THE IRISH QUESTION.
More Arrests. Parnell Opens the BallEarl Beaconsfield on the Situation. A Letter from His Holiness. (By Cable.) London, Jan. 6. Six more I-and Leagurcs ha ■:* b.en arrested in Ireland, and will shortly be placed on their trial. , Mr. Parnell has taken Ids sea in the House of Commons, aiv 1 ha given notice of an amendment on the address in Reply to.the Queen’s Speech, staling that he is convinced thatpeuce in Ireland will not be promoted by suspending the existing laws. The introduction of bills for the adoption of county government in Ireland, to secure protection- to person and property, and to resrict the sale and possession of arms, ha 'e been notified, and Mr. Gladstone wi 1 move that the discussion of these measures shall take precedence of everything, until they are passed. London, Jan. 7.
In the House of Lords to-cuy, the address in reply to the Speech Lora the Throne was voted, after a short debate. In consequence of the latter, Earl Beaconsfield said that the (lovernment, by reversing the policy of his Administration, had endanger d the peace of Ireland, and he olamed Ministers for not having earlier adopted a coercive policy. He advised them not to weaken the hands of the Executive in Ireland. Earl Granville, in reply, denied the assertions of Lord Beaconsfield, and argued that the Government was not alone answerable for the state of Ireland. Ministers were, he said, determined to enforce respect for the law in that country. In the House of Commons, the debate in reply is proceeding. Sir Stafford Northcote attacked, and Mr. Gladstone defended the policy of the Government in Ireland. The latter admitted that the condition of the country was shameful, but urged that earlier action was not justified for the suppression of the disorder without steps being taken to redress the grievances of the people. The debate has been adjourned to the next sitting.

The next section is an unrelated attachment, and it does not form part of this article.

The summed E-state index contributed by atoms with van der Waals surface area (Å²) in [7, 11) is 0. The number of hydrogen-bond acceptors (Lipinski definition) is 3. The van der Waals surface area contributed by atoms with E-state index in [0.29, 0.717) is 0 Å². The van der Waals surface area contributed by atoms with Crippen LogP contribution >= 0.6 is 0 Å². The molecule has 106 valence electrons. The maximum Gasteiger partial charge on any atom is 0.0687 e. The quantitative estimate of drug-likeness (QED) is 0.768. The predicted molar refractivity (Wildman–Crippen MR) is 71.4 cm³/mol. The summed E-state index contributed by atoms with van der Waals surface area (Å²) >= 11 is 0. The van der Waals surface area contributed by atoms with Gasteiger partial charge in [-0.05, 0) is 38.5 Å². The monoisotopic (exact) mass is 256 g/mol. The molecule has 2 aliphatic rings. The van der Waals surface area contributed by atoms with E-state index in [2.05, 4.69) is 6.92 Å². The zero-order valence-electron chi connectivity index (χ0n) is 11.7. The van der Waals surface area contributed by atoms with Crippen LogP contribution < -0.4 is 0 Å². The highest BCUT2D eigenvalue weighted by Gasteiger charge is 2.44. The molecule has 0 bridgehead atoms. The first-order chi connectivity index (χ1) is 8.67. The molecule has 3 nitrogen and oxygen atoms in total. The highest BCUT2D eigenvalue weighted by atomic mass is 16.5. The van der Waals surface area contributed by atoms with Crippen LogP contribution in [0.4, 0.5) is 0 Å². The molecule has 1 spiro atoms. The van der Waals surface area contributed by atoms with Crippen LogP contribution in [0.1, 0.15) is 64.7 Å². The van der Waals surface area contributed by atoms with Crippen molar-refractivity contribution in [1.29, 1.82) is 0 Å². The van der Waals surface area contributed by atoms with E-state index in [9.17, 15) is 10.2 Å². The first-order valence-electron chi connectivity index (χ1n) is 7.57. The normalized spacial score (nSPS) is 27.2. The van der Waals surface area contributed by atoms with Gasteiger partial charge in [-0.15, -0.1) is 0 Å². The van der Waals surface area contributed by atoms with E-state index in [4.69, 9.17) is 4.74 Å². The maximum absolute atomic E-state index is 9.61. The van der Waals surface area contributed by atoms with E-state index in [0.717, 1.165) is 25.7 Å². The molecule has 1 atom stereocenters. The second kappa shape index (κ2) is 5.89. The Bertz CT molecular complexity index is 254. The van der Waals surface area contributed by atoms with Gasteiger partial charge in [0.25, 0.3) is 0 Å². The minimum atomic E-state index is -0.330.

The Pope has written a letter to the Archbishop of Dublin, in which he strongly condems the method of agitation of the Irish people to redress their grievances. He trusts justice will be done them by the Government, but expects that Irishmen will respect the laws of their country.
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Ashburton Guardian, Ashburton Guardian, Volume 2, Issue 237, 8 January 1881
THE IRISH QUESTION. Ashburton Guardian, Volume 2, Issue 237, 8 January 1881
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